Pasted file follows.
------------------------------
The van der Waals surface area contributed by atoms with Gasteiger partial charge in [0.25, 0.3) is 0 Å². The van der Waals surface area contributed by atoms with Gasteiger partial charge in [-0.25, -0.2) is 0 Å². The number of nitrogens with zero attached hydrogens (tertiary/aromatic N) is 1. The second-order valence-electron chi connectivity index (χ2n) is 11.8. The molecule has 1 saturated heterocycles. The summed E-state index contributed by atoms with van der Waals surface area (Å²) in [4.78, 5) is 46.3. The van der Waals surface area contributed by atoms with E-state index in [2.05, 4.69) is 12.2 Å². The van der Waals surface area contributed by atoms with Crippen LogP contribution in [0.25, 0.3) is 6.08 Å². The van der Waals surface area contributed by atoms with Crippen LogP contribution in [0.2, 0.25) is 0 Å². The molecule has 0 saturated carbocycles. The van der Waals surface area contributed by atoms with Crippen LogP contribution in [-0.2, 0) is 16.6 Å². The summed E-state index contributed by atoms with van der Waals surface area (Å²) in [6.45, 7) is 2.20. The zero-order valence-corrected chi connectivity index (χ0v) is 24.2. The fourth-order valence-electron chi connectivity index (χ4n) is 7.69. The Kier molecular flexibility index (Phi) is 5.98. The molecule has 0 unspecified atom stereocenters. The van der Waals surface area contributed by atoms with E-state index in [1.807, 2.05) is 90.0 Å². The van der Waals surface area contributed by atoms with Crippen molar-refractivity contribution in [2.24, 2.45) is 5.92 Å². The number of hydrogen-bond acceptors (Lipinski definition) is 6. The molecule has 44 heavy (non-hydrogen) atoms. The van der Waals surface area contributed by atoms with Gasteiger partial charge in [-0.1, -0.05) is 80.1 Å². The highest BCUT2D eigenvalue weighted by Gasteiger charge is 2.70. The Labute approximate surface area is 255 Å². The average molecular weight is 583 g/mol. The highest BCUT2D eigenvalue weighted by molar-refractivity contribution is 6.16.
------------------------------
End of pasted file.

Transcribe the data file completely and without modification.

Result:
The van der Waals surface area contributed by atoms with Gasteiger partial charge in [0.25, 0.3) is 0 Å². The van der Waals surface area contributed by atoms with Gasteiger partial charge in [-0.25, -0.2) is 0 Å². The number of nitrogens with zero attached hydrogens (tertiary/aromatic N) is 1. The second-order valence-electron chi connectivity index (χ2n) is 11.8. The molecule has 1 saturated heterocycles. The summed E-state index contributed by atoms with van der Waals surface area (Å²) in [4.78, 5) is 46.3. The van der Waals surface area contributed by atoms with E-state index in [2.05, 4.69) is 12.2 Å². The van der Waals surface area contributed by atoms with Crippen LogP contribution in [0.25, 0.3) is 6.08 Å². The van der Waals surface area contributed by atoms with Crippen LogP contribution in [0.2, 0.25) is 0 Å². The molecule has 0 saturated carbocycles. The van der Waals surface area contributed by atoms with Crippen LogP contribution in [-0.2, 0) is 16.6 Å². The summed E-state index contributed by atoms with van der Waals surface area (Å²) in [6.45, 7) is 2.20. The zero-order valence-corrected chi connectivity index (χ0v) is 24.2. The fourth-order valence-electron chi connectivity index (χ4n) is 7.69. The Kier molecular flexibility index (Phi) is 5.98. The molecule has 0 unspecified atom stereocenters. The van der Waals surface area contributed by atoms with E-state index in [1.807, 2.05) is 90.0 Å². The van der Waals surface area contributed by atoms with Crippen molar-refractivity contribution in [2.24, 2.45) is 5.92 Å². The number of hydrogen-bond acceptors (Lipinski definition) is 6. The molecule has 44 heavy (non-hydrogen) atoms. The van der Waals surface area contributed by atoms with Gasteiger partial charge in [-0.1, -0.05) is 80.1 Å². The highest BCUT2D eigenvalue weighted by Gasteiger charge is 2.70. The Labute approximate surface area is 255 Å². The average molecular weight is 583 g/mol. The highest BCUT2D eigenvalue weighted by molar-refractivity contribution is 6.16.